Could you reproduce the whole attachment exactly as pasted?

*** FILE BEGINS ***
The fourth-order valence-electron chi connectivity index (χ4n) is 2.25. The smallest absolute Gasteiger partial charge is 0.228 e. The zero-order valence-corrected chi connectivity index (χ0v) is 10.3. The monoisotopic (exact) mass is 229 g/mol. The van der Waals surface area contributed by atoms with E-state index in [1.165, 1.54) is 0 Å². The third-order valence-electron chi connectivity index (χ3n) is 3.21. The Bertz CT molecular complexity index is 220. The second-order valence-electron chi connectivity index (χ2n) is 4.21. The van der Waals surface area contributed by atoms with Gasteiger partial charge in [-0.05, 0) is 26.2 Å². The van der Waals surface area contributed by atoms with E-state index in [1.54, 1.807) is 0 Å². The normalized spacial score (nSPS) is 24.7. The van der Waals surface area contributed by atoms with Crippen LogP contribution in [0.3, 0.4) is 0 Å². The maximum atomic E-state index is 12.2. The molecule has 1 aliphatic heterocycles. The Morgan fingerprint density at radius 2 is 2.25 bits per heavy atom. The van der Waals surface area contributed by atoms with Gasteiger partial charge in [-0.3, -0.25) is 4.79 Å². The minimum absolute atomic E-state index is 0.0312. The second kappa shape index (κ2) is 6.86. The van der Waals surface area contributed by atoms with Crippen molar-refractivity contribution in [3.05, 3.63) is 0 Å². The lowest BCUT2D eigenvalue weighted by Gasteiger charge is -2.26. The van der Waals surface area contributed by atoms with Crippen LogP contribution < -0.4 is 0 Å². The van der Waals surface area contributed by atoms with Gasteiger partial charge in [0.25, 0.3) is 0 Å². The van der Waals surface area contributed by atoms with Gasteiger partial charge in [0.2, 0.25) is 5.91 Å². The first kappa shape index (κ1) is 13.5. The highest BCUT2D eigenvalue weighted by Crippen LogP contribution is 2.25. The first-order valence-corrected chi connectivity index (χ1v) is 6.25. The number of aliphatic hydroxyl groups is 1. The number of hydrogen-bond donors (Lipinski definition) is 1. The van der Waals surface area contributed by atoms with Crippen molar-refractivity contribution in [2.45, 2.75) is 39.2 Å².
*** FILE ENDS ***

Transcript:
The fourth-order valence-electron chi connectivity index (χ4n) is 2.25. The smallest absolute Gasteiger partial charge is 0.228 e. The zero-order valence-corrected chi connectivity index (χ0v) is 10.3. The monoisotopic (exact) mass is 229 g/mol. The van der Waals surface area contributed by atoms with E-state index in [1.165, 1.54) is 0 Å². The third-order valence-electron chi connectivity index (χ3n) is 3.21. The Bertz CT molecular complexity index is 220. The second-order valence-electron chi connectivity index (χ2n) is 4.21. The van der Waals surface area contributed by atoms with Gasteiger partial charge in [-0.05, 0) is 26.2 Å². The van der Waals surface area contributed by atoms with E-state index in [1.54, 1.807) is 0 Å². The normalized spacial score (nSPS) is 24.7. The van der Waals surface area contributed by atoms with Crippen LogP contribution in [0.3, 0.4) is 0 Å². The maximum atomic E-state index is 12.2. The molecule has 1 aliphatic heterocycles. The Morgan fingerprint density at radius 2 is 2.25 bits per heavy atom. The van der Waals surface area contributed by atoms with Gasteiger partial charge in [-0.3, -0.25) is 4.79 Å². The minimum absolute atomic E-state index is 0.0312. The second kappa shape index (κ2) is 6.86. The van der Waals surface area contributed by atoms with Crippen molar-refractivity contribution in [3.05, 3.63) is 0 Å². The lowest BCUT2D eigenvalue weighted by Gasteiger charge is -2.26. The van der Waals surface area contributed by atoms with Crippen LogP contribution < -0.4 is 0 Å². The van der Waals surface area contributed by atoms with Gasteiger partial charge in [0.25, 0.3) is 0 Å². The van der Waals surface area contributed by atoms with Gasteiger partial charge in [0.2, 0.25) is 5.91 Å². The first kappa shape index (κ1) is 13.5. The highest BCUT2D eigenvalue weighted by Crippen LogP contribution is 2.25. The first-order valence-corrected chi connectivity index (χ1v) is 6.25. The number of aliphatic hydroxyl groups is 1. The number of hydrogen-bond donors (Lipinski definition) is 1. The van der Waals surface area contributed by atoms with Crippen molar-refractivity contribution in [2.45, 2.75) is 39.2 Å².